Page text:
Evaluation of a Trough-Only Extrapolated Area Under the Curve Vancomycin Dosing Method on Clinical Outcomes

Document Type


Publication Date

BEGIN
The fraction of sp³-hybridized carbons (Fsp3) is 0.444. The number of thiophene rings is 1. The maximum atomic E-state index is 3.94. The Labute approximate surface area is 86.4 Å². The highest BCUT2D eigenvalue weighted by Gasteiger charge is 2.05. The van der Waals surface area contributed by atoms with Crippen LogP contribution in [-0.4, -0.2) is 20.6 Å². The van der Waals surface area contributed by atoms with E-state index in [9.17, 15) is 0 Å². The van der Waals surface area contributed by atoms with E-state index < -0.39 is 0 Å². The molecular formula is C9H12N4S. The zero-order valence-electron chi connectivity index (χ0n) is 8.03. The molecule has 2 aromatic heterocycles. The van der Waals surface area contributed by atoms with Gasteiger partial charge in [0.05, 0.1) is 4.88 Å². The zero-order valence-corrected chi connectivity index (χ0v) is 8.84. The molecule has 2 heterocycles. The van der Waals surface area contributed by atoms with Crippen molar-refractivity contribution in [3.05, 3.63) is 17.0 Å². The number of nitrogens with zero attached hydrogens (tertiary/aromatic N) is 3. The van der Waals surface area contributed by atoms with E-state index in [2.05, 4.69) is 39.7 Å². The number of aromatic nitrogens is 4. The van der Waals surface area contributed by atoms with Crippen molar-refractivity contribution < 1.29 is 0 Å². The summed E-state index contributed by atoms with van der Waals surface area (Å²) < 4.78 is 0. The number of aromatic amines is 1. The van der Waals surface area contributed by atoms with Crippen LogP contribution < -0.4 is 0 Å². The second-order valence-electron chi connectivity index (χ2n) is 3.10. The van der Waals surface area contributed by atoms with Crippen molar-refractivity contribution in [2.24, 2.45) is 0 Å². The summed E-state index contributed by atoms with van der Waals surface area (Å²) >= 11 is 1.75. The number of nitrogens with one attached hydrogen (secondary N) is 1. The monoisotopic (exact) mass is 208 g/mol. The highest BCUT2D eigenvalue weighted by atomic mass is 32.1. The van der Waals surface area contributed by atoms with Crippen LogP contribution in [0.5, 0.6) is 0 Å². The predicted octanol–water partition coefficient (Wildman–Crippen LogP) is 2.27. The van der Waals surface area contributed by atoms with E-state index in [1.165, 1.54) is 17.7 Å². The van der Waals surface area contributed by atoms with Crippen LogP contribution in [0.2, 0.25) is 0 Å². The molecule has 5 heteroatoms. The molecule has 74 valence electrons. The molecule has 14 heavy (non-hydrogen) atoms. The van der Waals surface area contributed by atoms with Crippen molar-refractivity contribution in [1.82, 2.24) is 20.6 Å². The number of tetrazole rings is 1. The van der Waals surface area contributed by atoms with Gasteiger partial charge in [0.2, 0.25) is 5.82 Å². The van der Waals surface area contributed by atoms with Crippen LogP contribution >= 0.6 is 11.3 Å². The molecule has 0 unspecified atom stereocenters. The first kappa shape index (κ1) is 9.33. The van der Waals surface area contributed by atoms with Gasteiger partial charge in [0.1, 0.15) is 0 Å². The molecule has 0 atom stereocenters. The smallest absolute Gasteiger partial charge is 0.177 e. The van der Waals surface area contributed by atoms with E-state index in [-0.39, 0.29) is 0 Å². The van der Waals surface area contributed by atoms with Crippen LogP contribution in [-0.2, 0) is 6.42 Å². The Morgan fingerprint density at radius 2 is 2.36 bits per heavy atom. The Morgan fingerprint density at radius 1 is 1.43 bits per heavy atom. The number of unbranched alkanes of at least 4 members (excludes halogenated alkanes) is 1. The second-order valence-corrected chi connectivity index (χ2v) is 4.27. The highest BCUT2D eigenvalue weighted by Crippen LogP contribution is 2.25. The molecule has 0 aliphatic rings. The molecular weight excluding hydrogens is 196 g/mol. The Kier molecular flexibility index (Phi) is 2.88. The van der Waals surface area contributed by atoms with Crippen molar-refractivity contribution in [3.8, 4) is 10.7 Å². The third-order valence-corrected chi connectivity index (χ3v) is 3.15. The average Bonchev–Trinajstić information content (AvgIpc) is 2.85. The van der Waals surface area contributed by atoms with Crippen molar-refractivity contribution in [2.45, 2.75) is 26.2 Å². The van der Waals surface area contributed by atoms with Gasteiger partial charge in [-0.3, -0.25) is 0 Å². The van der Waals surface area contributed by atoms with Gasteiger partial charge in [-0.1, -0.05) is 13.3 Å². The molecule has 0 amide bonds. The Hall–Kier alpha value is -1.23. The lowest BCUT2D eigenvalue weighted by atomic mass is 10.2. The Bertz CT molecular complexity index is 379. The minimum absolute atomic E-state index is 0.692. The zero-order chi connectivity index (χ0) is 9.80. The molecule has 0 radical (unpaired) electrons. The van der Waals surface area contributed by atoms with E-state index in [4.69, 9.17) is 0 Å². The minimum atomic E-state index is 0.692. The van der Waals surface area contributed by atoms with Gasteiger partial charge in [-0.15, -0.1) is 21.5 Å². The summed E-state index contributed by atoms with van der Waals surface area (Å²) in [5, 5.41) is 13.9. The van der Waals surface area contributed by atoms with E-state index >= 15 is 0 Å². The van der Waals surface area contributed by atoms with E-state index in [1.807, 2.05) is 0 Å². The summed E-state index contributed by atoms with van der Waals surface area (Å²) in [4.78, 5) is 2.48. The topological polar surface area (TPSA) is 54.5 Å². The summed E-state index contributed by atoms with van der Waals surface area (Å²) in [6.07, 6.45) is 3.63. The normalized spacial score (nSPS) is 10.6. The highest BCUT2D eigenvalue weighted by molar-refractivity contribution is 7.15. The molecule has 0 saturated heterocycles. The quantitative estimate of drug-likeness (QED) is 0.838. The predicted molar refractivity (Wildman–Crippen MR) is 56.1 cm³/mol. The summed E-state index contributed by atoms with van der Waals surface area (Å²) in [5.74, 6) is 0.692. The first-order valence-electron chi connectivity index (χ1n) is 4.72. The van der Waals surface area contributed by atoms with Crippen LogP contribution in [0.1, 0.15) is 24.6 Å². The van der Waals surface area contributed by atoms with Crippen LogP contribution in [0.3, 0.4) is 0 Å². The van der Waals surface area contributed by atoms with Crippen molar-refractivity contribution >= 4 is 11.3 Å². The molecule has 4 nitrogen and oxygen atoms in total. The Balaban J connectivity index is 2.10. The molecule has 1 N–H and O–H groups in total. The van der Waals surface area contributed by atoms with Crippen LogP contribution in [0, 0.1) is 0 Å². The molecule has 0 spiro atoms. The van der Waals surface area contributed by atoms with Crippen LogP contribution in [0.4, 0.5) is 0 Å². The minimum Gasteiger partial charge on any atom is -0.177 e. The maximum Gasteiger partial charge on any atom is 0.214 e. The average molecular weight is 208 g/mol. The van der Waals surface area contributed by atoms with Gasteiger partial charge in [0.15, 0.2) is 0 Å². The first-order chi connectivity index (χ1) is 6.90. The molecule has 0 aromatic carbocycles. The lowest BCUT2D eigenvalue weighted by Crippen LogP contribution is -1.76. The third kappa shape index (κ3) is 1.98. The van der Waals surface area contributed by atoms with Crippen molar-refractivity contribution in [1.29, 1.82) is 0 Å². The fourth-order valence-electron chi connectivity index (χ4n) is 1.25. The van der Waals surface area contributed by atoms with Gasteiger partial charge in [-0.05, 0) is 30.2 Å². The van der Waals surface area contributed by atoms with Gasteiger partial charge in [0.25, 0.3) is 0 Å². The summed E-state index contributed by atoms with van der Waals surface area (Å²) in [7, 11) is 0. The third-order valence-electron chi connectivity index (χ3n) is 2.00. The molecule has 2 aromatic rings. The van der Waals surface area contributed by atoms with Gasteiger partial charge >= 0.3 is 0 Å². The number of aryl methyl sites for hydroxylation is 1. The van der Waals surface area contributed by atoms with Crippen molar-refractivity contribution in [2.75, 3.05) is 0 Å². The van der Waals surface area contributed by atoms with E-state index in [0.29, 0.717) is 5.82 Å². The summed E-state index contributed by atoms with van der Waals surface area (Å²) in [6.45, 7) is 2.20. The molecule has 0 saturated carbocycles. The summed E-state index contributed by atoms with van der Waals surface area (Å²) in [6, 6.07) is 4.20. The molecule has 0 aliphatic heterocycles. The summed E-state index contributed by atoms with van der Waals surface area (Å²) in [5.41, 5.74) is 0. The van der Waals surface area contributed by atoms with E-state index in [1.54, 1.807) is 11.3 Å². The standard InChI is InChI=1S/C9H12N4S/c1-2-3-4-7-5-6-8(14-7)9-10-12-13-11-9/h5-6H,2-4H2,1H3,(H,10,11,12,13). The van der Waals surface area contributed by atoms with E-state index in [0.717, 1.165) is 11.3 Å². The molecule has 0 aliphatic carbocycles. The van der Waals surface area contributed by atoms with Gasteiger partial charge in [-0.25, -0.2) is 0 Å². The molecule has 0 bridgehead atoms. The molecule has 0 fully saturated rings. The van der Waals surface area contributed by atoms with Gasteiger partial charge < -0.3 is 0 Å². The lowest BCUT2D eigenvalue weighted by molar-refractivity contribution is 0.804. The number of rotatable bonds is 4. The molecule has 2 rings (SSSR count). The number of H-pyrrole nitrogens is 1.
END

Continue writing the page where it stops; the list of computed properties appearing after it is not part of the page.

Background Vancomycin dosing strategies targeting trough concentrations of 15–20 mg/L are no longer supported due to lack of efficacy evidence and increased risk of nephrotoxicity. Area-under-the-curve (AUC24) nomograms have demonstrated adequate attainment of AUC24 goals ≥ 400 mg h/L with more conservative troughs (10–15 mg/L). Objective The purpose of this study is to clinically validate a vancomycin AUC24 dosing nomogram compared to conventional dosing methods with regards to therapeutic failure and rates of acute kidney injury. Setting This study was conducted at a tertiary, community, teaching hospital in the United States. Method This retrospective, cohort study compared the rates of therapeutic failures between AUC24-extrapolated dosing and conventional dosing methods. Main outcome measure Primary outcome was treatment failure, defined as all-cause mortality within 30 days, persistent positive methicillin-resistant Staphylococcus aureus blood culture, or clinical failure. Rates of acute kidney injury in non-dialysis patients was a secondary endpoint. Results There were 96 participants in the extrapolated-AUC24 cohort and 60 participants in the conventional cohort. Baseline characteristics were similar between cohorts. Failure rates were 11.5% (11/96) in the extrapolated-AUC24 group compared to 18.3% (11/60) in the conventional group (p = 0.245). Reasons for failure were 6 deaths and 5 clinical failures in the extrapolated-AUC24 cohort and 10 deaths and 1 clinical failure in the conventional group. Acute kidney injury rates were 2.7% (2/73) and 16.4% (9/55) in the extrapolated-AUC24 and conventional cohorts, respectively (p = 0.009). Conclusion Extrapolated-AUC24 dosing was associated with less nephrotoxicity without an increase in treatment failures for bloodstream infections compared to conventional dosing. Further investigation is warranted to determine the relationship between extrapolated-AUC24 dosing and clinical failures.